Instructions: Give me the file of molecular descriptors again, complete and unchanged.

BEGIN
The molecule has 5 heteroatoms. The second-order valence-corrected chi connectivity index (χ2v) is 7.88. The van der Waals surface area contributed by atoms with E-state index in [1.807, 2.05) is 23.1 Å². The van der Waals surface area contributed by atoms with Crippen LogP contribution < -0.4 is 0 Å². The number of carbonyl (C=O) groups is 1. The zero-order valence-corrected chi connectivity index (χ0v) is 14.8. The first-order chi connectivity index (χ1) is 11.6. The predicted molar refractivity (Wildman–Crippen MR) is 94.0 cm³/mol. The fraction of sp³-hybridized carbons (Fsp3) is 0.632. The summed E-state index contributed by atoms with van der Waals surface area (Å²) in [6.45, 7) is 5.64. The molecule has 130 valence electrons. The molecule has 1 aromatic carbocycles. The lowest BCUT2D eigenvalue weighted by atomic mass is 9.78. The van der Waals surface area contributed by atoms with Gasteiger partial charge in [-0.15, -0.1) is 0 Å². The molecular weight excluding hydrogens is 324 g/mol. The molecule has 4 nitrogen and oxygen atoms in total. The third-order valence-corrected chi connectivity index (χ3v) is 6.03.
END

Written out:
The molecule has 5 heteroatoms. The second-order valence-corrected chi connectivity index (χ2v) is 7.88. The van der Waals surface area contributed by atoms with E-state index in [1.807, 2.05) is 23.1 Å². The van der Waals surface area contributed by atoms with Crippen LogP contribution < -0.4 is 0 Å². The number of carbonyl (C=O) groups is 1. The zero-order valence-corrected chi connectivity index (χ0v) is 14.8. The first-order chi connectivity index (χ1) is 11.6. The predicted molar refractivity (Wildman–Crippen MR) is 94.0 cm³/mol. The fraction of sp³-hybridized carbons (Fsp3) is 0.632. The summed E-state index contributed by atoms with van der Waals surface area (Å²) in [6.45, 7) is 5.64. The molecule has 130 valence electrons. The molecule has 1 aromatic carbocycles. The lowest BCUT2D eigenvalue weighted by atomic mass is 9.78. The van der Waals surface area contributed by atoms with Gasteiger partial charge in [-0.15, -0.1) is 0 Å². The molecular weight excluding hydrogens is 324 g/mol. The molecule has 4 nitrogen and oxygen atoms in total. The third-order valence-corrected chi connectivity index (χ3v) is 6.03.